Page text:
Dimensions: 384 Pages, 6.3 × 9.45 × 1.18 in
Published: November 23, 2010
Publisher: Henry Holt and Co.
The following ISBNs are associated with this title:
ISBN - 10: 0805089055
ISBN - 13: 9780805089059
About the Book
"Originally published in Italy in 2007 by Giulio Einaudi editore s.p.a, Turin"--T.p. verso.
Read from the Book
Prologue: September 20, 1918 For a Capuchin friar hidden away in the half-empty San Giovanni Rotondo monastery on the remote Gargano Peninsula in southern Italy, September 20, 1918, was a fateful day. Around nine that morning, while Padre Pio of Pietrelcina was praying before a crucifix in the monastery chapel, "a mysterious personage" materialized before him, a figure bleeding from his hands, his feet, and his side. Alarmed, the thirty-one-year-old priest begged for God''s assistance. The figure disappeared immediately, but Padre Pio''s alarm only grew when he saw that Jesus''s stigmata were now visible on his own body. "I look at my hands, feet and side and see they are wounded and blood is pouring out," he wrote to his spiritual adviser.1 "All my innards are bloody and my eye must resign itself to watch the blood gushing out," so much of it that "I fear I will bleed to death."2 Over the next ninety years, the minuscule Capuchin monastery in San Giovanni Rotondo would become a leading place of pilgrimage in Europe, as crowded with worshippers as Santiago, Lourdes, Fatima, or Medjugorje. Padre Pio would become the most venerated saint in twenty-first-century Italy, more popular than St. Anthony of Padua and St. Francis of Assisi, more popular even than the Virgin Mary or Jesus of Nazareth.3 And questions about the meaning—if there was one—that the Lord intended to transmit to mankind with the friar''s five stigmata would trouble believers and nonbelievers alike.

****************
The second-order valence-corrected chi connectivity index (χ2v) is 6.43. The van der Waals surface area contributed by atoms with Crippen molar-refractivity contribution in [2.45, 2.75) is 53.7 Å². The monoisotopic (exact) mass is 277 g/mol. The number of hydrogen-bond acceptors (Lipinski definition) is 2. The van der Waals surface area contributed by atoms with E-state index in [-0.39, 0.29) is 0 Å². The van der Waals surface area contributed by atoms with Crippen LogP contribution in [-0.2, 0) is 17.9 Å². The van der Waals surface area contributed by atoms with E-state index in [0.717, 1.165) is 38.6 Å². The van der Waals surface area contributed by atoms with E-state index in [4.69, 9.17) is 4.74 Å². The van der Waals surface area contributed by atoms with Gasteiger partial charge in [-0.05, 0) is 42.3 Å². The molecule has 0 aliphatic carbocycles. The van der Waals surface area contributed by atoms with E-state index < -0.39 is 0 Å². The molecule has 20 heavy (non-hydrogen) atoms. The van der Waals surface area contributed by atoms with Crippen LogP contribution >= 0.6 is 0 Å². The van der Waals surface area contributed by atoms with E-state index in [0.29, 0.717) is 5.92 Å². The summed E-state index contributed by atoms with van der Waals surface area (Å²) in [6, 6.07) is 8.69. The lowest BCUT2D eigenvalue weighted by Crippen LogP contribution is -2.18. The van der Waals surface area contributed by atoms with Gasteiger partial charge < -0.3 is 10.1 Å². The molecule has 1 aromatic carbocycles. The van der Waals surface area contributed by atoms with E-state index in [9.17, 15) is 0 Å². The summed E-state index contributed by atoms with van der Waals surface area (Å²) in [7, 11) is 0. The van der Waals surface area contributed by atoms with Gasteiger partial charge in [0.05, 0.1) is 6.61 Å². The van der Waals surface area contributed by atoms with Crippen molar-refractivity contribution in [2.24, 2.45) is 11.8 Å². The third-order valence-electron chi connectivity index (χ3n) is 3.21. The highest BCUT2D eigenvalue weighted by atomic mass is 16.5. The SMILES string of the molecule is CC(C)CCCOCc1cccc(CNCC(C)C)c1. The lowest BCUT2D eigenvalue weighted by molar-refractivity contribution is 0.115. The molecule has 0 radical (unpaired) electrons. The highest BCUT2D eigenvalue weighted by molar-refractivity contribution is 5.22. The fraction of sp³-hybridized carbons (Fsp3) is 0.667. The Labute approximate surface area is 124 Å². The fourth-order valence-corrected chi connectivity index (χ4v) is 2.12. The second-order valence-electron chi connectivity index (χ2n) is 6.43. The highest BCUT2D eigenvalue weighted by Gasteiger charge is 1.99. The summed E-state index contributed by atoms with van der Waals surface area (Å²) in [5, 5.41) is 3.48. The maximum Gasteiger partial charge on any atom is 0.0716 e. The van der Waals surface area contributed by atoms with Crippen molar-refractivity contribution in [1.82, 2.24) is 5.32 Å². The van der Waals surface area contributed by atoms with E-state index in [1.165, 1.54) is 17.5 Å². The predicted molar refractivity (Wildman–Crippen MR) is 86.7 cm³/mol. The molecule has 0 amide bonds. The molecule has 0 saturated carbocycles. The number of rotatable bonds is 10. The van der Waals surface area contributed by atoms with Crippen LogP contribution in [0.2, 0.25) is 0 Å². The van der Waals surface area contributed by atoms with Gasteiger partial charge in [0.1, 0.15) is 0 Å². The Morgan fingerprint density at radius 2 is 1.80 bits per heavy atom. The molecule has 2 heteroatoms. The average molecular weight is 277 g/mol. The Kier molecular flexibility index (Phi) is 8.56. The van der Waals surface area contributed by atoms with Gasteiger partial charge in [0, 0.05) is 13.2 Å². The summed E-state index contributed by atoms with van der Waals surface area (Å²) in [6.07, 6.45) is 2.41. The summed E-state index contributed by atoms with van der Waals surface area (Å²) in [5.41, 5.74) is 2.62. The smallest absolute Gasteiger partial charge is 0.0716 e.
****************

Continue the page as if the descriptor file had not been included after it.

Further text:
From the Publisher
The first historical appraisal of the astonishing life
and times of a controversial twentieth-century saint
Padre Pio is one of the world''s most beloved holy figures, more
popular in Italy than the Virgin Mary and even Jesus. His tomb is
the most visited Catholic shrine anywhere, drawing more devotees
than Lourdes. His miraculous feats included the ability to fly and
to be present in two places at once; an apparition of Padre Pio in
midair prevented Allied warplanes from dropping bombs on his
hometown. Most notable of all were his stigmata, which provoke
heated controversy to this day. Were they truly God-given? A
psychosomatic response to extreme devotion? Or, perhaps, the
self-inflicted wounds of a charlatan?
Now acclaimed historian Sergio Luzzatto offers a pioneering
investigation of this remarkable man and his followers. Neither a
worshipful hagiography nor a sensationalist exposé, Padre
Pio is a nuanced examination of the persistence of mysticism
in contemporary society and a striking analysis of the links
between Catholicism and twentieth-century politics. Granted
unprecedented access to the Vatican archives, Luzzatto has also
unearthed a letter from Padre Pio himself in which the monk asks
for a secret delivery of carbolic acid-a discovery which helps
explain why two successive popes regarded Padre Pio as a fraud,
until pressure from Pio-worshipping pilgrims forced the Vatican to
change its views.
A profoundly original tale of wounds and wonder, salvation and
swindle, Padre Pio explores what it really means to be a
saint in our time.
About the Author
Sergio Luzzatto is the author of numerous books
on French and Italian history, including The Body of Il Duce:
Mussolini's Corpse and the Fortunes of Italy. He is a
professor of modern history at the University of Turin, Italy, and
a regular contributor to the leading Italian daily Il Sole 24
Winner of the 2011 Cundill Prize in History “The trajectory and significance of Pio’s life are described with remarkable skill by Luzzatto.… This translation of Sergio Luzzatto’s outstanding biography gives Anglophone readers the first opportunity to consult a serious account of the Padre Pio phenomenon, a study of the man and of his socio-political environment, based on comprehensive research by a skilled and subtle academic historian.” — Marco D’Eramo, New Left Review “Fascinating... Luzzatto is quite brilliant in explicating how the cult of Padre Pio reflected and refracted dynamics within Italian society and the Roman Catholic Church.” —Mathew N. Schmalz, Commonweal “Luzzatto is nothing if not readable, and he introduces a vastly entertaining cast... His aim is a kind of phenomenology of what it means to invoke sainthood in a century of technological marvels, world wars, and mass culture.” —John Kappes, The Plain Dealer “Sergio Luzzatto writes with verve, insight, and diligence... A lively and thorough study.” —John L. Murphy, PopMatters “A solid exploration into the fine line between the faithful and the fraudulent in twentieth-century Catholicism.” — Kirkus Reviews “Luzzatto’s book is masterful… The research is staggeringly deep and wide—embracing runs of archival arguments never before consulted and